Keeping Mum: The Cast of Relatively Speaking Withholds the Surprises and Secrets

By Harry Haun
19 Oct 2011

Danny Hoch
photo by Joseph Marzullo/WENN

Veteran actress Patricia O'Connell conceded she's a mother in May's play. "The thing is" — wait for it — "I can't say too much about it because in a way the character's a bit of a surprise in the ending. But she's called in the cast list 'The Old Woman,' and she's very interesting but she's quite strong, which you realize when she comes on stage. She is talked about throughout the play and then comes on toward the end."

Broadway-debuting Katherine Borowitz, who's married to the play's director (John Turturro) and clearly knows what's going on, threw only a bone to reporters: "I am the woman in Ethan Coen's play, Talking Cure — and I think I can tell you I'm a pregnant woman in this play. I'm the only woman in it." (We'd have figured it out.)

Her co-star, Danny Hoch, walked on eggs as well: "I'm in Ethan Coen's play, and I play a — I'll just say I'm the acquaintance of a doctor. If I say anything more, it'll ruin everything. I'll leave it mysterious like that. In Woody's play, I deliver things . . ."

The most worked actor in the show is Murphy Brown's Miles Silverberg — Grant Shaud, who's busy one way or another in all three plays. Doing what, you ask? "I play — y'know, I'll just generalize — sort of a best friend in the Woody play. In Elaine's, I play a husband, and in Ethan's I'm understudying the lead."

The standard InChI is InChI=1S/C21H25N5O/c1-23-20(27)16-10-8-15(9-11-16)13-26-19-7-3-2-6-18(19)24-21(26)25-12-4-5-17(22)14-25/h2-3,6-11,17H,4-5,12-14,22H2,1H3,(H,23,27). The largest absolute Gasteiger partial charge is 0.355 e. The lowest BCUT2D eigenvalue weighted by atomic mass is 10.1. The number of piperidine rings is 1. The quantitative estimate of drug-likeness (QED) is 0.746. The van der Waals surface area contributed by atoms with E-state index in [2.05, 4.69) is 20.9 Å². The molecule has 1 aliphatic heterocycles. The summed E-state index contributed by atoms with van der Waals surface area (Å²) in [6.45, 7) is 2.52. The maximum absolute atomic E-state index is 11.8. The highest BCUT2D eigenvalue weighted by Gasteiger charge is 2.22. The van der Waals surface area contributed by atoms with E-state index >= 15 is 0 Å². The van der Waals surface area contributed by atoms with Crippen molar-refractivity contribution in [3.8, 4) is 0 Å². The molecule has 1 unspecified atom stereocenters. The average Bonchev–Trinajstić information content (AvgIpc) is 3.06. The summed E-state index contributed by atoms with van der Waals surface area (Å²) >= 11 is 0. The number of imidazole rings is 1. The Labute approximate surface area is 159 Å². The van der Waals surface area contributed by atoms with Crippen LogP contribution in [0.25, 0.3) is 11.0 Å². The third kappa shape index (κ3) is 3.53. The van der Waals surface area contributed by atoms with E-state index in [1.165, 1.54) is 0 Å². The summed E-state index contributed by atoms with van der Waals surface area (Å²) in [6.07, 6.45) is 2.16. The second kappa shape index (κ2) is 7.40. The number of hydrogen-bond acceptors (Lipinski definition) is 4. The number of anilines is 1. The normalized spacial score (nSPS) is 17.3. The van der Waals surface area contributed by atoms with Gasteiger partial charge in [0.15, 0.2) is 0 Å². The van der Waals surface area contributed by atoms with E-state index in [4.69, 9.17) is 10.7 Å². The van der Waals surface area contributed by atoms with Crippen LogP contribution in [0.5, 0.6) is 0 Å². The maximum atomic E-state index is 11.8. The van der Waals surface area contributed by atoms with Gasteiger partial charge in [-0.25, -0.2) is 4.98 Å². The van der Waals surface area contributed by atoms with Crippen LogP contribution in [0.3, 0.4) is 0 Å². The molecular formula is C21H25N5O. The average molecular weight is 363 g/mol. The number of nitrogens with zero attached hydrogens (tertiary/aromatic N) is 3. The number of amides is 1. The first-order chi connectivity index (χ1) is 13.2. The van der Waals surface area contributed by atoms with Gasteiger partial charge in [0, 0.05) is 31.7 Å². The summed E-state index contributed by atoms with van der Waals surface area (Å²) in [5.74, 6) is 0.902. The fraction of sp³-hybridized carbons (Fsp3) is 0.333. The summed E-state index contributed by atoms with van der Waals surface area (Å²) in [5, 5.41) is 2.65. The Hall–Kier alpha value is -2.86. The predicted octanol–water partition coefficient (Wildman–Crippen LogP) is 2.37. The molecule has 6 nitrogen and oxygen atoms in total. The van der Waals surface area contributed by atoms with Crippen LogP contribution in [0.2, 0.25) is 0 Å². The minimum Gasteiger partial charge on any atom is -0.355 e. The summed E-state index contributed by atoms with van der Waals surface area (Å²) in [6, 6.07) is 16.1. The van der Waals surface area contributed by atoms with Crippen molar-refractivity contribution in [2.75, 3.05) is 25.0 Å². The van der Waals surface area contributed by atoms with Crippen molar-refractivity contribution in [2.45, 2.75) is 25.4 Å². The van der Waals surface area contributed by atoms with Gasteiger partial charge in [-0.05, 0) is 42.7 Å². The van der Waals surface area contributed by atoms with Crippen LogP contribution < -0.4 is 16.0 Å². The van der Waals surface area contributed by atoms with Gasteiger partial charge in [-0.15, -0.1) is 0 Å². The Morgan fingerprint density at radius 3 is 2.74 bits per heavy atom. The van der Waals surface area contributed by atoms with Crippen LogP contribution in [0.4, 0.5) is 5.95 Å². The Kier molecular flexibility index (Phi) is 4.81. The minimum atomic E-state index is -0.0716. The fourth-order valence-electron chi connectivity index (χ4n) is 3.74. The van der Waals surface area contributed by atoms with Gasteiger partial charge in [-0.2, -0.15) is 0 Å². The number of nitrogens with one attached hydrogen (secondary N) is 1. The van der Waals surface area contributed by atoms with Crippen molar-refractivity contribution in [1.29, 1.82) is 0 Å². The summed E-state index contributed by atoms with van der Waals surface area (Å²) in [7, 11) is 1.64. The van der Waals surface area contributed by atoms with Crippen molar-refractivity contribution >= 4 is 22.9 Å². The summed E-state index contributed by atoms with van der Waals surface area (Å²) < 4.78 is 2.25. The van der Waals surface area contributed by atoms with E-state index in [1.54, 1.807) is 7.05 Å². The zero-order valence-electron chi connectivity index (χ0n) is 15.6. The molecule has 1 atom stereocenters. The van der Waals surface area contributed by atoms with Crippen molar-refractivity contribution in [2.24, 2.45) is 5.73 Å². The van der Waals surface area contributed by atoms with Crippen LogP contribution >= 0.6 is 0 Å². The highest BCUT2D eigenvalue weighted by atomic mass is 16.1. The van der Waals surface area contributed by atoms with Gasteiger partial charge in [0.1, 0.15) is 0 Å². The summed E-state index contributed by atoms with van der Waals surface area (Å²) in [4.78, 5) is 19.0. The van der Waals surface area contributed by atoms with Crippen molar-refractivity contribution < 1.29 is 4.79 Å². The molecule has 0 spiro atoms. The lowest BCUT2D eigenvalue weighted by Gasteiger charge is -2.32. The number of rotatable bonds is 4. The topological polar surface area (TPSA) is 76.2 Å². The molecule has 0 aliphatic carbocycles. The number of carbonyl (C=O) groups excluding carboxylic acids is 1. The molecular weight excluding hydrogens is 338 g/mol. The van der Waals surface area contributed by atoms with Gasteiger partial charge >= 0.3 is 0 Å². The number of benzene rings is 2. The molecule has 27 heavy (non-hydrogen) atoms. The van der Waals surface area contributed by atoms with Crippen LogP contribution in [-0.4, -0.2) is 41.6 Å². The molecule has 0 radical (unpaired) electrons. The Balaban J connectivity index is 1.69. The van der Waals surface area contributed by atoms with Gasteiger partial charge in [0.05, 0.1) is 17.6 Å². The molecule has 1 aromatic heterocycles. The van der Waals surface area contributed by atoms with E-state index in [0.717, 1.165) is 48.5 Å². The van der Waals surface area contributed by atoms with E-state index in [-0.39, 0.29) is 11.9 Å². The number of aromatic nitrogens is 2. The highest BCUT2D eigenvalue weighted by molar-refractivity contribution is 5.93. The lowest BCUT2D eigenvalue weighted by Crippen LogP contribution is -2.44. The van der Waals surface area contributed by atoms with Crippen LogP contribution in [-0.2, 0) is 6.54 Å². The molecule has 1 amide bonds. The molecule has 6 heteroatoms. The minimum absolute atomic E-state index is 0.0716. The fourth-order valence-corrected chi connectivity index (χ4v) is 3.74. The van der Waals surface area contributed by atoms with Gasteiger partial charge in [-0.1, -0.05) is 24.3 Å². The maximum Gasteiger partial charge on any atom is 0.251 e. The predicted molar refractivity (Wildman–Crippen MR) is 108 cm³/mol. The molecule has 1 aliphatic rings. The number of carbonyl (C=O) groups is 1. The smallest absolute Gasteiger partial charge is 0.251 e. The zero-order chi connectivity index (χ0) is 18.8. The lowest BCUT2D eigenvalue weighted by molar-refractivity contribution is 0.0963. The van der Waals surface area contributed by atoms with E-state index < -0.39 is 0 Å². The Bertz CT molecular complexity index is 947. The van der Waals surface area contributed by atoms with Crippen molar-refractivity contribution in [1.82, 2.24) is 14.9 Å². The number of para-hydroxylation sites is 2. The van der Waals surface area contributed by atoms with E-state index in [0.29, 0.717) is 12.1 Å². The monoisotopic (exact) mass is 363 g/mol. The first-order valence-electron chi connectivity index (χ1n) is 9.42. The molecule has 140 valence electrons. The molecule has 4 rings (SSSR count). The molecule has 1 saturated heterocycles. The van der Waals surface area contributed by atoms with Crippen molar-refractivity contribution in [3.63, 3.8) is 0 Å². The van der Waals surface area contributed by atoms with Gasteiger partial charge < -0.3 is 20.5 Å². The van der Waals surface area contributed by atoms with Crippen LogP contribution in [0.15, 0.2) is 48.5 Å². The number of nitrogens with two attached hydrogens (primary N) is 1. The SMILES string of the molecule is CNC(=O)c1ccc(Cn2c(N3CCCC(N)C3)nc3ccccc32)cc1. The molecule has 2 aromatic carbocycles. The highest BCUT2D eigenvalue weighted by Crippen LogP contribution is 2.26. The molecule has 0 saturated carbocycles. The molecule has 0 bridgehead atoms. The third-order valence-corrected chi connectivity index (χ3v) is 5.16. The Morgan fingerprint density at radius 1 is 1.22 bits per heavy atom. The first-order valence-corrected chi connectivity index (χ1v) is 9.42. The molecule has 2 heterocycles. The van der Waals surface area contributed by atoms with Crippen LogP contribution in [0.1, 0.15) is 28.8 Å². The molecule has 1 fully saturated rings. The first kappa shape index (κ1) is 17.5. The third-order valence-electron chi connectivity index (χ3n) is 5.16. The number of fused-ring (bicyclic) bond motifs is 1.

Grant Shaud
photo by Joseph Marzullo/WENN

Because of his high-profiled television detours, it has taken Shaud a quarter of a century to get back to Broadway. "I was in Torch Song Trilogy 25 years ago, understudying the roles of David and Alan, and I got to go on quite a bit," he recalled. "It was actually my first acting job. I started on Broadway and fell downward — but I've gotten to work with some of the best playwrights going. I got to work with Kenny Lonergan and John Patrick Shanley and Chris Durang and Woody Allen — in Writer's Block, down at the Atlantic Theatre Company eight years ago.

"You don't pass up a chance to work with Woody Allen. You know, he's kind of a genius. It's a great experience. He's always looking for where maybe he might be able to take a word out of a sentence to make it tighter. He's sort of a real technician. He wrote the music so he knows where all the notes are, and he can point out to you if you're missing one. He's phenomenal. I'm thrilled beyond belief to be in this."

Like Hoch and Shaud, Jason Kravits finds himself double-cast in the show — both times as a psychiatrist, but from different schools. "I have to change it up a little bit," Kravits confessed. "In Woody Allen's — as you can imagine — the psychiatrist is very Freudian. Everything is Freud-based. He quotes Freud. He loves Freud. He idolizes Freud. And in the Ethan Coen play, he's much more of a friendly psychiatrist who just wants you to talk and get your feelings out. He's much more touchy-feely. I'm usually the one who's sorting out the relatives. I'll put it this way: These relatives are crazy enough that they need two psychiatrists in at least two of the three plays."

Relatively Speaking actors not spoken to for this article include Lisa Emery and Richard Libertini. What could they possibly not add?